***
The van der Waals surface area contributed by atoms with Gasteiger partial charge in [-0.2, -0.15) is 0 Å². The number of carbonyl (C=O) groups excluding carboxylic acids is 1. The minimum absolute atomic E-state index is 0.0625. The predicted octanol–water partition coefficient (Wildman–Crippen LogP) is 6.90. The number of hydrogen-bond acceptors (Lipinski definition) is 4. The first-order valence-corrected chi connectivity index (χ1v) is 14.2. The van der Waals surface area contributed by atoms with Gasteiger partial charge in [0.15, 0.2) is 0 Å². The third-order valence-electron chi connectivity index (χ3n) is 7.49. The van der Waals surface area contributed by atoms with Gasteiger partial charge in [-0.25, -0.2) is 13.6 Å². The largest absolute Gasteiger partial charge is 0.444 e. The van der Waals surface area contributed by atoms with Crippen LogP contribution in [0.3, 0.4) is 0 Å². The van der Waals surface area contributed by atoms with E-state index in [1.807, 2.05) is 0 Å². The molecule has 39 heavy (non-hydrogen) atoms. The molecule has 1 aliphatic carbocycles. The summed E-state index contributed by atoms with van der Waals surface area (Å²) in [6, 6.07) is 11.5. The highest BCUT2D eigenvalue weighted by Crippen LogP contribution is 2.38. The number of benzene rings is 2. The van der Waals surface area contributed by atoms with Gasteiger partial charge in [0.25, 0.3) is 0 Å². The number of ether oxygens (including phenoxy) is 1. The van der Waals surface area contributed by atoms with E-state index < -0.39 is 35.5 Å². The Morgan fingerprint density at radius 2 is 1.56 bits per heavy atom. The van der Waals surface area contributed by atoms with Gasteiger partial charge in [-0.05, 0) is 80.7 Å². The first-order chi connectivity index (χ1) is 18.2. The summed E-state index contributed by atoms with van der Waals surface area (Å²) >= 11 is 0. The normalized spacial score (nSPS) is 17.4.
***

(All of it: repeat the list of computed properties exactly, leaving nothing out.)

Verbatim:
The van der Waals surface area contributed by atoms with Gasteiger partial charge in [-0.2, -0.15) is 0 Å². The number of carbonyl (C=O) groups excluding carboxylic acids is 1. The minimum absolute atomic E-state index is 0.0625. The predicted octanol–water partition coefficient (Wildman–Crippen LogP) is 6.90. The number of hydrogen-bond acceptors (Lipinski definition) is 4. The first-order valence-corrected chi connectivity index (χ1v) is 14.2. The van der Waals surface area contributed by atoms with Gasteiger partial charge in [0.15, 0.2) is 0 Å². The third-order valence-electron chi connectivity index (χ3n) is 7.49. The van der Waals surface area contributed by atoms with Gasteiger partial charge in [-0.25, -0.2) is 13.6 Å². The largest absolute Gasteiger partial charge is 0.444 e. The van der Waals surface area contributed by atoms with Crippen LogP contribution in [0.3, 0.4) is 0 Å². The van der Waals surface area contributed by atoms with E-state index in [1.807, 2.05) is 0 Å². The molecule has 39 heavy (non-hydrogen) atoms. The molecule has 1 aliphatic carbocycles. The summed E-state index contributed by atoms with van der Waals surface area (Å²) in [6, 6.07) is 11.5. The highest BCUT2D eigenvalue weighted by Crippen LogP contribution is 2.38. The number of benzene rings is 2. The van der Waals surface area contributed by atoms with Gasteiger partial charge in [0.25, 0.3) is 0 Å². The number of ether oxygens (including phenoxy) is 1. The van der Waals surface area contributed by atoms with E-state index < -0.39 is 35.5 Å². The Morgan fingerprint density at radius 2 is 1.56 bits per heavy atom. The van der Waals surface area contributed by atoms with Gasteiger partial charge in [-0.05, 0) is 80.7 Å². The first-order chi connectivity index (χ1) is 18.2. The summed E-state index contributed by atoms with van der Waals surface area (Å²) >= 11 is 0. The normalized spacial score (nSPS) is 17.4.